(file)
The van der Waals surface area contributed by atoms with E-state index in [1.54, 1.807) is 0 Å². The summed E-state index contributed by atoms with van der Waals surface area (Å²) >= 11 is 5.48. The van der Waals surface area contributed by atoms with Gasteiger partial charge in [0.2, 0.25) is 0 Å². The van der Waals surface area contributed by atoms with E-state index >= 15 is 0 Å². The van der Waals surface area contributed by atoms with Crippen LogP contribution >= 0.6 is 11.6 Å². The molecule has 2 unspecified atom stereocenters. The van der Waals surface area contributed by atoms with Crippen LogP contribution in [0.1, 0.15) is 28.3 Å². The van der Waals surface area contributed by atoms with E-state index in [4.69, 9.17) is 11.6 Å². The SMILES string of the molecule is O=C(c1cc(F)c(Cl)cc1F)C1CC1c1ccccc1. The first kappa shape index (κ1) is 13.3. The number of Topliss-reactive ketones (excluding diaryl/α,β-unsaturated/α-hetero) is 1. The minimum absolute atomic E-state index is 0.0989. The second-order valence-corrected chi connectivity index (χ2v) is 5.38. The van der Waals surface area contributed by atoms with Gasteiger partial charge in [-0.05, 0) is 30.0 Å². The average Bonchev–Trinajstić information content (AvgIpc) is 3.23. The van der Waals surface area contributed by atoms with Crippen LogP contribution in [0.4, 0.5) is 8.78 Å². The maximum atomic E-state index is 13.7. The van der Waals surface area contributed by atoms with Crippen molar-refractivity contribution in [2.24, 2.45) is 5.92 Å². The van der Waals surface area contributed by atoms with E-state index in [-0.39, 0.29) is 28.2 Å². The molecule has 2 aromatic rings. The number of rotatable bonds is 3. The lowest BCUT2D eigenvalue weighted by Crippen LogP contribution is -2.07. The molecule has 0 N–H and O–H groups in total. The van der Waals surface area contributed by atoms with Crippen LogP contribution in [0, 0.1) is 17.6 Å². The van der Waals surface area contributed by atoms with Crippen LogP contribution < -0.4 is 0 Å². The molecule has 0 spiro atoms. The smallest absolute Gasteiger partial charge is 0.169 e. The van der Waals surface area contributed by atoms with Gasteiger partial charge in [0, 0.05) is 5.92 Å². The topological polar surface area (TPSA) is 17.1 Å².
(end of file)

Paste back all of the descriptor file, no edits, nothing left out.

The van der Waals surface area contributed by atoms with E-state index in [1.54, 1.807) is 0 Å². The summed E-state index contributed by atoms with van der Waals surface area (Å²) >= 11 is 5.48. The van der Waals surface area contributed by atoms with Gasteiger partial charge in [0.2, 0.25) is 0 Å². The van der Waals surface area contributed by atoms with E-state index >= 15 is 0 Å². The van der Waals surface area contributed by atoms with Crippen LogP contribution >= 0.6 is 11.6 Å². The molecule has 2 unspecified atom stereocenters. The van der Waals surface area contributed by atoms with Crippen LogP contribution in [0.1, 0.15) is 28.3 Å². The van der Waals surface area contributed by atoms with E-state index in [4.69, 9.17) is 11.6 Å². The SMILES string of the molecule is O=C(c1cc(F)c(Cl)cc1F)C1CC1c1ccccc1. The first kappa shape index (κ1) is 13.3. The number of Topliss-reactive ketones (excluding diaryl/α,β-unsaturated/α-hetero) is 1. The minimum absolute atomic E-state index is 0.0989. The second-order valence-corrected chi connectivity index (χ2v) is 5.38. The van der Waals surface area contributed by atoms with Gasteiger partial charge in [-0.05, 0) is 30.0 Å². The average Bonchev–Trinajstić information content (AvgIpc) is 3.23. The van der Waals surface area contributed by atoms with Crippen LogP contribution in [0.4, 0.5) is 8.78 Å². The maximum atomic E-state index is 13.7. The van der Waals surface area contributed by atoms with Crippen molar-refractivity contribution in [2.24, 2.45) is 5.92 Å². The van der Waals surface area contributed by atoms with E-state index in [-0.39, 0.29) is 28.2 Å². The molecule has 2 aromatic rings. The number of rotatable bonds is 3. The lowest BCUT2D eigenvalue weighted by Crippen LogP contribution is -2.07. The molecule has 0 N–H and O–H groups in total. The van der Waals surface area contributed by atoms with Crippen LogP contribution in [0, 0.1) is 17.6 Å². The van der Waals surface area contributed by atoms with Crippen LogP contribution < -0.4 is 0 Å². The molecule has 0 spiro atoms. The smallest absolute Gasteiger partial charge is 0.169 e. The van der Waals surface area contributed by atoms with Gasteiger partial charge in [0, 0.05) is 5.92 Å². The topological polar surface area (TPSA) is 17.1 Å².